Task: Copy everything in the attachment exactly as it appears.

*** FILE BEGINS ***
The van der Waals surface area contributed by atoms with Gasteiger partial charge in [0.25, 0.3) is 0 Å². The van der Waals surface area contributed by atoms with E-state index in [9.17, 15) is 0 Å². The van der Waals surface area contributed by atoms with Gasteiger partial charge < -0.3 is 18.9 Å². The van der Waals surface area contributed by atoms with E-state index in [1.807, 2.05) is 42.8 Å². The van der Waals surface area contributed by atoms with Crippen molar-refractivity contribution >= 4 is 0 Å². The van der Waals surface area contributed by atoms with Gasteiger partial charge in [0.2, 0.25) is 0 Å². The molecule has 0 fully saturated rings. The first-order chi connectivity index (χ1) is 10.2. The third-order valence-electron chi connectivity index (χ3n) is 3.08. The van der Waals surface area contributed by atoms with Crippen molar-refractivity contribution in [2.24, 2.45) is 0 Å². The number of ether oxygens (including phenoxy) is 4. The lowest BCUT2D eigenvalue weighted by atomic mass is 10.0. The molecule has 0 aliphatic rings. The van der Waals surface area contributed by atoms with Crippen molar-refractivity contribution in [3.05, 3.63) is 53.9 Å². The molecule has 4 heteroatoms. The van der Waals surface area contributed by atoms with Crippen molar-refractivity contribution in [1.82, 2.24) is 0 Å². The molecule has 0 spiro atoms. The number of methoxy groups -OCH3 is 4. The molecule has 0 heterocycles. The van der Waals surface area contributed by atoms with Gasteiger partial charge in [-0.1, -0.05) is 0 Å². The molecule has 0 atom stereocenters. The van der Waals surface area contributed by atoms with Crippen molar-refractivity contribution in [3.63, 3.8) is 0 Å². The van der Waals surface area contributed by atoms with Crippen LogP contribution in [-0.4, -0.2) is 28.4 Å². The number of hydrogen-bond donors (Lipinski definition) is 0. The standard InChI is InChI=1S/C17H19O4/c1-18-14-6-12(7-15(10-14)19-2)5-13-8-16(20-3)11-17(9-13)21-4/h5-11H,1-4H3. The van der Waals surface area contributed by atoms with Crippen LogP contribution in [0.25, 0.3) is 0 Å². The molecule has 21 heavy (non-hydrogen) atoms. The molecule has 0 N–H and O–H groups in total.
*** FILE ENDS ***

The van der Waals surface area contributed by atoms with Gasteiger partial charge in [0.25, 0.3) is 0 Å². The van der Waals surface area contributed by atoms with E-state index in [9.17, 15) is 0 Å². The van der Waals surface area contributed by atoms with Gasteiger partial charge < -0.3 is 18.9 Å². The van der Waals surface area contributed by atoms with E-state index in [1.807, 2.05) is 42.8 Å². The van der Waals surface area contributed by atoms with Crippen molar-refractivity contribution >= 4 is 0 Å². The van der Waals surface area contributed by atoms with Gasteiger partial charge in [0.2, 0.25) is 0 Å². The molecule has 0 fully saturated rings. The first-order chi connectivity index (χ1) is 10.2. The third-order valence-electron chi connectivity index (χ3n) is 3.08. The van der Waals surface area contributed by atoms with Crippen molar-refractivity contribution in [2.24, 2.45) is 0 Å². The number of ether oxygens (including phenoxy) is 4. The lowest BCUT2D eigenvalue weighted by atomic mass is 10.0. The molecule has 0 aliphatic rings. The van der Waals surface area contributed by atoms with Crippen molar-refractivity contribution in [3.05, 3.63) is 53.9 Å². The molecule has 4 heteroatoms. The van der Waals surface area contributed by atoms with Crippen molar-refractivity contribution in [1.82, 2.24) is 0 Å². The molecule has 0 spiro atoms. The number of methoxy groups -OCH3 is 4. The molecule has 0 heterocycles. The van der Waals surface area contributed by atoms with Gasteiger partial charge in [-0.1, -0.05) is 0 Å². The molecule has 0 atom stereocenters. The van der Waals surface area contributed by atoms with Crippen molar-refractivity contribution in [3.63, 3.8) is 0 Å². The van der Waals surface area contributed by atoms with Crippen LogP contribution in [-0.4, -0.2) is 28.4 Å². The number of hydrogen-bond donors (Lipinski definition) is 0. The standard InChI is InChI=1S/C17H19O4/c1-18-14-6-12(7-15(10-14)19-2)5-13-8-16(20-3)11-17(9-13)21-4/h5-11H,1-4H3. The van der Waals surface area contributed by atoms with Crippen LogP contribution in [0.25, 0.3) is 0 Å². The molecule has 21 heavy (non-hydrogen) atoms. The molecule has 0 N–H and O–H groups in total.